OPG/OCIF

  1. Top of page
  2. Abstract
  3. INTRODUCTION
  4. OSTEOPROTEGERIN LIGAND/OSTEOCLAST DIFFERENTIATION FACTOR
  5. THE RECEPTOR FOR OPG-L/ODF
  6. OPG/OCIF
  7. PARACRINE REGULATION OF OSTEOCLASTOGENESIS: INTEGRATION OF MECHANISMS
  8. RELEVANCE TO METABOLIC BONE DISORDERS
  9. POTENTIAL THERAPEUTIC USES OF OPG
  10. Acknowledgements
  11. REFERENCES

Identification and characterization

OPG/OCIF was identified independently by two groups(8,9,43) and subsequently confirmed by other studies(44–46) as a novel member of the TNF-receptor superfamily. Other synonyms for this factor are TNF receptor–related molecule 1 (TR1)(44,45) and follicular dendritic cell receptor 1 (FDCR-1).(46) OPG/OCIF is synthesized as a propeptide (401 amino acids for the human, mouse, and rat forms), of which the signal peptide (21 amino acids) is cleaved, thus generating the mature peptide (380 amino acids).(8,9,43,44) In contrast to all other TNFR superfamily members, OPG/OCIF lacks transmembrane and cytoplasmic domains and is secreted as a soluble protein.(8,9,44,45)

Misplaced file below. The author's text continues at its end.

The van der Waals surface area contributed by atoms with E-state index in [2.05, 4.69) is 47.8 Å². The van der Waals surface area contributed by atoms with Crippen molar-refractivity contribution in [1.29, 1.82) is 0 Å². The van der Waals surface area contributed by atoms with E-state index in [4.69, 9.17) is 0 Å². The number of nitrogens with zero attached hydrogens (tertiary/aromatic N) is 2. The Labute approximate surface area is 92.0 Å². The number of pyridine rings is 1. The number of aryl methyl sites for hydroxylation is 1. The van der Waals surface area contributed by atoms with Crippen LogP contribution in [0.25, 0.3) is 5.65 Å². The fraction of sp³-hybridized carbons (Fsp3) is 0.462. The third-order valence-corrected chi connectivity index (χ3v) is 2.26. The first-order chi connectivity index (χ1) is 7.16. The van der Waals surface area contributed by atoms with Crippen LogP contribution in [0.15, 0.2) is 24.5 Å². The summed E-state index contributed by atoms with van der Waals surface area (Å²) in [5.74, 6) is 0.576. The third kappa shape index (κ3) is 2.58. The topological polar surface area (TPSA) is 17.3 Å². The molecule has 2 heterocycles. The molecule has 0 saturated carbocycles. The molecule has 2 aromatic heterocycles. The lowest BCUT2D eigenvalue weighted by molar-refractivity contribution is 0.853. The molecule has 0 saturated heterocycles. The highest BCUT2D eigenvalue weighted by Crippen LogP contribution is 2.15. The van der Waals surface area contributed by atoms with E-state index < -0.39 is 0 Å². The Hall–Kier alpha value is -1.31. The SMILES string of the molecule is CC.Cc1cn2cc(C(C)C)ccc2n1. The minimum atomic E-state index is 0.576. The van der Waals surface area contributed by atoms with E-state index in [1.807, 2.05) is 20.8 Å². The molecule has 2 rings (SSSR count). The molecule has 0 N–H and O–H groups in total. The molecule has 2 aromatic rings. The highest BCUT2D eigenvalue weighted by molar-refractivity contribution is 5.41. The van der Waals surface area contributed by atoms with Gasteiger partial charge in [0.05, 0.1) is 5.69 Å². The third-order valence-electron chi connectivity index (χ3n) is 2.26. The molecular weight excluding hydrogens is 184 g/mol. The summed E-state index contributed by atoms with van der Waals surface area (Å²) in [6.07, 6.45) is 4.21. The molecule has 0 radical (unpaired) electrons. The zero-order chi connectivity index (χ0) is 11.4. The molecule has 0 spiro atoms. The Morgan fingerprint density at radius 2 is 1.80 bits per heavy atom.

The N terminus contains four domains (D1–D4) with cysteine-rich motifs(8,9,44,45) involved in the formation of “tethered loops”(44) and is most closely related to TNFR-2 and CD40.(8) The C terminus contains two death domain–homologous (DDH) tandem regions (D5 and D6) that are closely related to Fas and TNFR-1,(9) and a domain (D7) with a heparin-binding site and a cysteine residue (position 400) required for homodimer formation.(47) The integrity of all four cysteine-rich motifs (D1–D4) appears to be required for the biological activity of OPG/OCIF.(8,47) Furthermore, when fused to the transmembrane region of Fas, the C terminus (D5–D7) can mediate cytotoxicity directly.(47) OPG/OCIF is synthesized as a monomer (55–62 kDa), assembled, and then secreted as a disulfide-linked homodimeric glycoprotein with 4–5 potential N-glycosylation sites (110–120 kDa).(8,43,45) Although the physicochemical properties of the OPG/OCIF monomer and homodimer are similar, the homodimer has a higher heparin-binding ability and a higher hypocalcemic potency.(43,48)